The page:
Mountain Valley Pipeline equipment
Mountain Valley Pipeline construction equipment moving pipeline into place in July 2018. (Photo credit: Larry Metayer)

In 2018, Virginia Tech associate professor Emily Satterwhite locked herself to an excavator in nearby Jefferson National Forest. She was protesting the construction of a natural gas pipeline.

“For 18 years I’ve been teaching undergraduates about the role of the fossil fuel industry in Appalachia and the ways that it has damaged people’s environments, livelihoods, health,” she says.

So when Satterwhite heard about the proposed pipeline, she was determined to help stop it.

She’s not just concerned about the local impacts. She says to reduce global carbon pollution, Virginia needs more renewable energy, not fossil fuels.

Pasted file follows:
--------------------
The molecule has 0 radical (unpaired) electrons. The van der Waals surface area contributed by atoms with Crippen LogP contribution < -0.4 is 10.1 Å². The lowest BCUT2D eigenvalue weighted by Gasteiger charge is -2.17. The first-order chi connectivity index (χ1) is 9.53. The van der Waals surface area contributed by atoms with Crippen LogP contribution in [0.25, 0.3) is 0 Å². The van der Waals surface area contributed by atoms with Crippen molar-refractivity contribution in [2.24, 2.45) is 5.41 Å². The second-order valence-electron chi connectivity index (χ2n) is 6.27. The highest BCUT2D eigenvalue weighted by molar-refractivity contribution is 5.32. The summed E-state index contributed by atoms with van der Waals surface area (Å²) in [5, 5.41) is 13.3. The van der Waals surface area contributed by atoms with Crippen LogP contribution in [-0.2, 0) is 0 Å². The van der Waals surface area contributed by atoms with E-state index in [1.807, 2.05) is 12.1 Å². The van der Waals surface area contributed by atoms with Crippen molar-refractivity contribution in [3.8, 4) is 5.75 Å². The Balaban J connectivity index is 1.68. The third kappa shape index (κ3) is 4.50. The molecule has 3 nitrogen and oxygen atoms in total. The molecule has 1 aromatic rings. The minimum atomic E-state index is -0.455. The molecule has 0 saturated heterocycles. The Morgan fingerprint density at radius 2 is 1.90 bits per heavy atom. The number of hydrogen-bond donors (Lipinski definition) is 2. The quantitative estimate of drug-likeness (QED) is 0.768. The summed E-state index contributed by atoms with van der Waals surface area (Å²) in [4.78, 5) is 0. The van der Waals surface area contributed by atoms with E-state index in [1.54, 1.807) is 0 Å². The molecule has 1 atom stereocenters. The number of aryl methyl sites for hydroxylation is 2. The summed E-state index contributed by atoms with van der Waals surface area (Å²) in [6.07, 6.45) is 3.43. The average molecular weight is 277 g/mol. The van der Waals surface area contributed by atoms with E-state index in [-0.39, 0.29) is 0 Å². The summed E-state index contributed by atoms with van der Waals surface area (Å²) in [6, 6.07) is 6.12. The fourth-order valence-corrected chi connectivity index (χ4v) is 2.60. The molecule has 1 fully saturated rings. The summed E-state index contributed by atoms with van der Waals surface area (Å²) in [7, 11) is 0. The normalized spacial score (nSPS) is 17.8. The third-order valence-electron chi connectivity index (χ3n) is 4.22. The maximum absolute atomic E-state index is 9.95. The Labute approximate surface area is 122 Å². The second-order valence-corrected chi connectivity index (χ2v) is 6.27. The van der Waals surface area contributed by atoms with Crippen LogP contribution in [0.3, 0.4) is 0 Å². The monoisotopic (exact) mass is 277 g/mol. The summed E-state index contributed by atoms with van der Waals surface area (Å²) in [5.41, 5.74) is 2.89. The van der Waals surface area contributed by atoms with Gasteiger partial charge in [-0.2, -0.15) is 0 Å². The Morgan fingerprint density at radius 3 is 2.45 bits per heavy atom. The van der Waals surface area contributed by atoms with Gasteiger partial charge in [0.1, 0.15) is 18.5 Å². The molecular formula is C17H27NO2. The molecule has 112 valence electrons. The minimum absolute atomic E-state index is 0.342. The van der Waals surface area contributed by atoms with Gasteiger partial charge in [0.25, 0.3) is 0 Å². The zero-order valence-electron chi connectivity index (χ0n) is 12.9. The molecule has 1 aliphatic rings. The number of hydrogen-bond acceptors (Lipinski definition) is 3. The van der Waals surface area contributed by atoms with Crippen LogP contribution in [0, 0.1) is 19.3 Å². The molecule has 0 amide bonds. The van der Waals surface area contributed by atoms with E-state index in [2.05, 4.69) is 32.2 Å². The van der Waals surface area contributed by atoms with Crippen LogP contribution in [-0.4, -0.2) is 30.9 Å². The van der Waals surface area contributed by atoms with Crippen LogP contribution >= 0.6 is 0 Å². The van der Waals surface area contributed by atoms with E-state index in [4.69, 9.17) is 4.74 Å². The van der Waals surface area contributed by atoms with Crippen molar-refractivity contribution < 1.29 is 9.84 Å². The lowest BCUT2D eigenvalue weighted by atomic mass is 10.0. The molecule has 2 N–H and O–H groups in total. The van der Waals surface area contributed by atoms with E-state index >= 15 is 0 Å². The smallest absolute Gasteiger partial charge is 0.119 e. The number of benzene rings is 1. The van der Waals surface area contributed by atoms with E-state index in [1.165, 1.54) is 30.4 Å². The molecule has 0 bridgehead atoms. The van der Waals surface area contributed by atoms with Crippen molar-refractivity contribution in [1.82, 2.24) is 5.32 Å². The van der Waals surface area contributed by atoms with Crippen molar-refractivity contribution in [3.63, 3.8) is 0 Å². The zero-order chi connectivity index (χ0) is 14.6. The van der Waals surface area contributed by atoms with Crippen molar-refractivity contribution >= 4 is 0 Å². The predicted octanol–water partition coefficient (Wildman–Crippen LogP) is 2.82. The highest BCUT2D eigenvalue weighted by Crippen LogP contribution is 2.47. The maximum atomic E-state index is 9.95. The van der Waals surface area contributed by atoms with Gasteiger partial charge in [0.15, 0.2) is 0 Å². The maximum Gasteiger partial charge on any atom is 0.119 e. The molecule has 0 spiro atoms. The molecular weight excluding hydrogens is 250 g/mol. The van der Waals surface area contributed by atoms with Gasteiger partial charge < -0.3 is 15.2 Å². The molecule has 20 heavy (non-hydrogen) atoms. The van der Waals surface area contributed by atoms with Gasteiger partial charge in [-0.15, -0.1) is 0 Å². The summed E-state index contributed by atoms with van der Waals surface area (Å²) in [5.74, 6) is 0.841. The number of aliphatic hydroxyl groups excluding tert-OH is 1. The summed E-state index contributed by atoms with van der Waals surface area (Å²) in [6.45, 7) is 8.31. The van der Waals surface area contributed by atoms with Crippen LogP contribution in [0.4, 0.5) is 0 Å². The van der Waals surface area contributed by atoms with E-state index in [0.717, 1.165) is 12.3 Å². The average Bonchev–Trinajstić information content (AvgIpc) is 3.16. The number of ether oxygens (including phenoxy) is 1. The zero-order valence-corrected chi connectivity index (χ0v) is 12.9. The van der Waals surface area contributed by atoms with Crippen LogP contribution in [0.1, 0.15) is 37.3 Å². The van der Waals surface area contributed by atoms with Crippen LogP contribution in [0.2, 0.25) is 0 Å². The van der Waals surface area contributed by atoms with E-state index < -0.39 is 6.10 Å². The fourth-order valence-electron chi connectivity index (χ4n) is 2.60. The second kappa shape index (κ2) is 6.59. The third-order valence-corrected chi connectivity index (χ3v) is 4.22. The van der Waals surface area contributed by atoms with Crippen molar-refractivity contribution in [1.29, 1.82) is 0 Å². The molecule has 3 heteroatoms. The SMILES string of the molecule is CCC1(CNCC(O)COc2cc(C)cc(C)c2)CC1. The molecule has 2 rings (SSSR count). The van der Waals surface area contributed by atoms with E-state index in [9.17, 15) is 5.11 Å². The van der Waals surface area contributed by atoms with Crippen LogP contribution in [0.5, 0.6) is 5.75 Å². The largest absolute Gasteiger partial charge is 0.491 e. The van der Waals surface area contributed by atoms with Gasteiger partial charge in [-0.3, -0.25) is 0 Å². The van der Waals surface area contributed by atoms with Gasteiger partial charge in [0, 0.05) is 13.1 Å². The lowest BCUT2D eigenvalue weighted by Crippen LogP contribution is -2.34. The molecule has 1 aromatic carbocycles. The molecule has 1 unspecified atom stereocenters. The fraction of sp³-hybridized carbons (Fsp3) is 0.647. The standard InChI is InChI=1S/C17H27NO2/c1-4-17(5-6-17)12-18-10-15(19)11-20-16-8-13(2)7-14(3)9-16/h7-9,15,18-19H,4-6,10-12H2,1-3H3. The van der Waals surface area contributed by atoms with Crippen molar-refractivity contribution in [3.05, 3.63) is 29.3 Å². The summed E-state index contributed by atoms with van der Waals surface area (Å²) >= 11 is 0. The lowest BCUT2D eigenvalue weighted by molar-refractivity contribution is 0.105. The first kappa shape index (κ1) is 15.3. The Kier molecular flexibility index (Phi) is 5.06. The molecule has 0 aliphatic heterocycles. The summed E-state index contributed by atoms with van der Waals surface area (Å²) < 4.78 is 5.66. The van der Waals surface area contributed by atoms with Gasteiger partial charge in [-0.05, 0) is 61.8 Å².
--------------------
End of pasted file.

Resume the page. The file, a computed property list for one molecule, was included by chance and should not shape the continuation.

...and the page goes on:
She says if the state’s dependence on fossil fuels continues to grow, “the repercussions will be felt far, far, far from here with the rising sea levels, and the extreme weather events, and the droughts, and the political instability that comes with all that.”

Satterwhite was arrested for her action. She says as a privileged person with job security, she can afford that kind of risk, and that not everyone should follow her specific example. But she says she hopes to see more people demanding clean energy, “however that works in your life.”

Also see: Interview with Emily Satterwhite

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Reporting credit: Sarah Kennedy/ChavoBart Digital Media.

Topics: Policy & Politics